Under EKAER regulations, road haulage companies will need to register shipments for each truck with contents weighing more than 3.5 tonnes and the sender and recipient of the shipment both have to sign for the load and pay a usage-proportional road toll when using highways and other roads defined by the law. Shipments of high-risk items and food will have lower weight thresholds for registration (500 kilos and 200 kilos, respectively).

“Taxpayers or their representative – typically shipment companies – must report all important data of the transport: The name and tax number of sender and recipient, the start date of the transport, the license plate of the vehicle, the weight of the product and the address of the loading and destination,” explains Antretter, adding that “if the EKAER requirements are not met, the penalty is 40% of the value of the goods.” She said that those companies that are able to do so are now organizing their shipments to circumvent the rule. Others that do not have that option are faced with masses of paperwork and heavy EKAER deposits that could cause liquidity issues with their companies.

Reliable vs. risky

One of the most talked about modifications to the tax law is the category of reliable vs. risky taxpayers. Although the classification won’t be finalized until April of this year, it will use information garnered from a taxpayer’s behavior from past years, so it is certainly not too early to be paying attention to this important change.

In the new system taxpayers will be categorized into three groups: Reliable, average and risky and this categorization will automatically be carried out by the tax office on a quarterly basis and taxpayers will only be notified if their status changes, however, taxpayers deemed risky will remain so for the rest of the tax year but can improve their status for the following year by resolving all issues that resulted in the designation.

Businesses which have been in continuous operation for at least three years with a clear track record of paying their returns and liabilities on time and not under investigation by the tax authority will receive preferential treatment including reduced length of tax audits, which could otherwise cause liquidity issues, and a reduction in maximum penalties to 50% of standard rates, payable in installments without additional charges. Reliable taxpayers will also be entitled to reclaim VAT in less than the standard 75 days in upcoming tax years. Additionally, if a reliable taxpayer omits information from their return or provides erroneous information, they will be given a warning rather than a penalty in the first instance.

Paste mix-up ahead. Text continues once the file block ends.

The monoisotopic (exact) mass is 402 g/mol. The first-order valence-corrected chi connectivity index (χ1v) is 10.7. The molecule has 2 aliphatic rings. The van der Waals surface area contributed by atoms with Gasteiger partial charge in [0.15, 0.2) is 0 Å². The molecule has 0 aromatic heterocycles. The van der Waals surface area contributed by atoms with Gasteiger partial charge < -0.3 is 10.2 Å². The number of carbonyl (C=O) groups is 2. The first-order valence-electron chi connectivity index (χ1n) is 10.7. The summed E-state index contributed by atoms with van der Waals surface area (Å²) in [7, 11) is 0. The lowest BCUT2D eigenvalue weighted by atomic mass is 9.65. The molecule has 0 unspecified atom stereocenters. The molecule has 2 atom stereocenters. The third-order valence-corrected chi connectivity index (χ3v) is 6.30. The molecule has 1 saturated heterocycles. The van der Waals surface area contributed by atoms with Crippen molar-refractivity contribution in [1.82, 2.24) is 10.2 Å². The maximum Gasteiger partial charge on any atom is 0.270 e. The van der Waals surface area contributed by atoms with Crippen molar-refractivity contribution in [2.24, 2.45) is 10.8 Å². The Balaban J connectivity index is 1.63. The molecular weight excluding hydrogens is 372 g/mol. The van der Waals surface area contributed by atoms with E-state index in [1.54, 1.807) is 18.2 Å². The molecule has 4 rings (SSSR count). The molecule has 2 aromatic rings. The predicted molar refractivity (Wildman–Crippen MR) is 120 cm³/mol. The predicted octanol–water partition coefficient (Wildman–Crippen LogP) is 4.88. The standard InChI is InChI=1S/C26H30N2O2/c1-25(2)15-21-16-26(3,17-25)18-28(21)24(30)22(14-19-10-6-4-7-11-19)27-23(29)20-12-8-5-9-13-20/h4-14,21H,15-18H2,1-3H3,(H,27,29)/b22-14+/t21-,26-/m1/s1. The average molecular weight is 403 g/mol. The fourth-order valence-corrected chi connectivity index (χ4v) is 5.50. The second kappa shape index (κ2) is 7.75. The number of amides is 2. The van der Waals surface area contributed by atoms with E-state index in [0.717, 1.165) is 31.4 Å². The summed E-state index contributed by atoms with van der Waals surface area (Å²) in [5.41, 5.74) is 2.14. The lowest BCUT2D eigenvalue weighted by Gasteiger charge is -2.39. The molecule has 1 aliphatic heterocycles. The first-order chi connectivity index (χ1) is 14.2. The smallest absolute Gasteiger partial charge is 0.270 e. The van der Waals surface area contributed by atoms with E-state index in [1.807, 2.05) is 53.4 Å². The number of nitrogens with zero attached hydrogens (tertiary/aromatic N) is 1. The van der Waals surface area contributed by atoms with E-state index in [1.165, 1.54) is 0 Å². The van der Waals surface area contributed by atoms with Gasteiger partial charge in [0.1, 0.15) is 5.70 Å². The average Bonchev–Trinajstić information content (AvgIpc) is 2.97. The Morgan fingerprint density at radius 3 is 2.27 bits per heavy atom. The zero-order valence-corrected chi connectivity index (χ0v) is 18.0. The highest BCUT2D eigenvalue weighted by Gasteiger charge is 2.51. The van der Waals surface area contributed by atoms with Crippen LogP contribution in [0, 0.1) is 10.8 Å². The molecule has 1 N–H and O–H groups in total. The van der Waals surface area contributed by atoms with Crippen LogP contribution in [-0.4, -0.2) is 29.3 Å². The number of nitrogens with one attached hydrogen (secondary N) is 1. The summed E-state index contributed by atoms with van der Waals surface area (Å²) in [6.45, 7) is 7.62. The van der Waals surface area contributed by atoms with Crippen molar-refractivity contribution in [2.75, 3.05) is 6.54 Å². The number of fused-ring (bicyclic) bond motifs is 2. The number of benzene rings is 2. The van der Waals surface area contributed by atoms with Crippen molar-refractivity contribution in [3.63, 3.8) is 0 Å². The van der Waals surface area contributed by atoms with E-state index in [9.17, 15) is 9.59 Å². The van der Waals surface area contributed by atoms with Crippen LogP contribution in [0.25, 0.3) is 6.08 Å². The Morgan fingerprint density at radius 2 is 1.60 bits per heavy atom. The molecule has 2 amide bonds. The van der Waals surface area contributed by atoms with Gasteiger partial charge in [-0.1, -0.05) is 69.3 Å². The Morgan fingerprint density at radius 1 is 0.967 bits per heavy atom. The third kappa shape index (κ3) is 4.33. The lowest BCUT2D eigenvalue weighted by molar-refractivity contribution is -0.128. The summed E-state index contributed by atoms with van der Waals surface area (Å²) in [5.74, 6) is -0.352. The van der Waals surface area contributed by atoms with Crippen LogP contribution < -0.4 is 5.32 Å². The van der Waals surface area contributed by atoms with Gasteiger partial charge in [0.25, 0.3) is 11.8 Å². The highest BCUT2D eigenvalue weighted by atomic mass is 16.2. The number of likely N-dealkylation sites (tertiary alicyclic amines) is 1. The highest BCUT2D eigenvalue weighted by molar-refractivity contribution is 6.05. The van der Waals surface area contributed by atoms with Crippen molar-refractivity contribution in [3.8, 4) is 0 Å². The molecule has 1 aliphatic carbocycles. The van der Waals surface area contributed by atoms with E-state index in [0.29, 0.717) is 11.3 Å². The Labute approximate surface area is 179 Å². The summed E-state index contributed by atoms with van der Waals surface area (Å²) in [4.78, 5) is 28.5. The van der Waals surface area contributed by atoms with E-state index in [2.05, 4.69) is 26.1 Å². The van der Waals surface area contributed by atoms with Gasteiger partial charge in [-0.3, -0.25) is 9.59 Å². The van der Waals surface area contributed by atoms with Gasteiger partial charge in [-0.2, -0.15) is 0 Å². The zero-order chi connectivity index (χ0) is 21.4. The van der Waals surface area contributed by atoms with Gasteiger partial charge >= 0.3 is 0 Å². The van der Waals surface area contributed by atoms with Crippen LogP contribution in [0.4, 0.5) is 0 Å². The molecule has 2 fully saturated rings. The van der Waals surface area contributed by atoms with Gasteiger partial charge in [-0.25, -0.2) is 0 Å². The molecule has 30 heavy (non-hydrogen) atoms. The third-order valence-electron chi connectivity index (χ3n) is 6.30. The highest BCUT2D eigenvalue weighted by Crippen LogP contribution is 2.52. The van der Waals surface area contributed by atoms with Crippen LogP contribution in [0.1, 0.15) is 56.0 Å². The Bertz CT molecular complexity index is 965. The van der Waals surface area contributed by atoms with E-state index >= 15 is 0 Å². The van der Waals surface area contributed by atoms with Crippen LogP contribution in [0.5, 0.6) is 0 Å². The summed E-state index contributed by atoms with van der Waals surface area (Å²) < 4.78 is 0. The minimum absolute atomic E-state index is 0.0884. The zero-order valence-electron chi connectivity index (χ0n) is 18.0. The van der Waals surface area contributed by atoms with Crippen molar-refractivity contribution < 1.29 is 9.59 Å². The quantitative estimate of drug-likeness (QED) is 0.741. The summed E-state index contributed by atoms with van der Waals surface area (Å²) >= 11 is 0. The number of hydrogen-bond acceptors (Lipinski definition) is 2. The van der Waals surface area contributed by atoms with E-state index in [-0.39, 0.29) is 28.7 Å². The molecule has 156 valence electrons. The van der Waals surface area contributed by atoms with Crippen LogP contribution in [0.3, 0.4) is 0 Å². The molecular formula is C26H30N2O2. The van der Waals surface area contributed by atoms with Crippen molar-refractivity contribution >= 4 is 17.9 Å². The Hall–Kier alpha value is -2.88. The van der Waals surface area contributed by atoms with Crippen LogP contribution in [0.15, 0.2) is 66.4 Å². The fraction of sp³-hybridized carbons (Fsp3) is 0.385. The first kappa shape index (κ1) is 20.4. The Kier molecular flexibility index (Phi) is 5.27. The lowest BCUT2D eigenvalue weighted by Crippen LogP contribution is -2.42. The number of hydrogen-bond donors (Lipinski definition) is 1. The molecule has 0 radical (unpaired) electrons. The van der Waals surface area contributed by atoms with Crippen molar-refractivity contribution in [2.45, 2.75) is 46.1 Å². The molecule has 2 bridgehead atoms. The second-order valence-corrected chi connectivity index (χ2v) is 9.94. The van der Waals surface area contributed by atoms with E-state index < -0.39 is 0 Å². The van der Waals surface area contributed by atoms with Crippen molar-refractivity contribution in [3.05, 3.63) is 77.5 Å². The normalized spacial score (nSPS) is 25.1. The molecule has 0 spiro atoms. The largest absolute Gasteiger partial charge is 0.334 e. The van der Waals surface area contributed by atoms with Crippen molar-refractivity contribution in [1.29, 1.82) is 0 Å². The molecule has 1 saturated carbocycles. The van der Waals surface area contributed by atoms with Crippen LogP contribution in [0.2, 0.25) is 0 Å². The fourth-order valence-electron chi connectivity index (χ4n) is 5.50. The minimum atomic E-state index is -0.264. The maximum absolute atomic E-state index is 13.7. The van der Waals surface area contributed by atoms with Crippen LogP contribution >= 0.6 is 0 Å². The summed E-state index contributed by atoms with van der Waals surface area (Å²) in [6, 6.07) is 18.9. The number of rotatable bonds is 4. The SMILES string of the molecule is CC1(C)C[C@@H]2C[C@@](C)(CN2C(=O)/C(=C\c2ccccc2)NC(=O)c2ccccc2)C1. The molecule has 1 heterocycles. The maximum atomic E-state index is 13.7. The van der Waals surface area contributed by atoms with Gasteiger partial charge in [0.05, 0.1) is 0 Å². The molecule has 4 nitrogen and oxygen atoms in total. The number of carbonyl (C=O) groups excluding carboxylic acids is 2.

“The main advantage of being a reliable taxpayer is that the timeframe of tax audits is limited for these taxpayers. Namely, the timeframe of audits should not exceed 180 days. This rule is very favorable, as the timeframe was often much longer than this,” says Szabolcs Vámosi-Nagy, a tax expert at EY.

Unreliable taxpayers such as those on the public list of taxpayers with tax shortages or outstanding tax liabilities as well as companies with unreported personnel, will face longer VAT recovery periods, longer tax audits, markedly higher late payment penalties, late payment interest and stricter penalties for non-compliance.

“The government’s aim is essentially to learn about all the transactions they were unable to previously and prevent companies from hiding their taxable transactions and income. Ultimately this will have an impact on taxpayers’ behavior this year,” says Antretter.

Income received abroad

For sole proprietors or individuals who receive income from abroad, the situation can be complex and a tax expert can more easily determine one’s tax residency. “This is based on a four-stage rule,” explains Tamás Gyányi of WTS Klient Tax Advisory Ltd. “First we have to review your permanent address, then we look at your center of vital interest – where you have your family ties, hold a bank account etc. Sometimes we are unable to determine the tax residency and have to jump to the third stage based on the 183-day rule. So, if you spend more than 183 days in Hungary you may qualify as a Hungarian tax resident,” Gyányi adds. “Then we move on to income tax and review whether you receive an entrepreneur’s fee, a regular salary from a company or royalty fees etc.”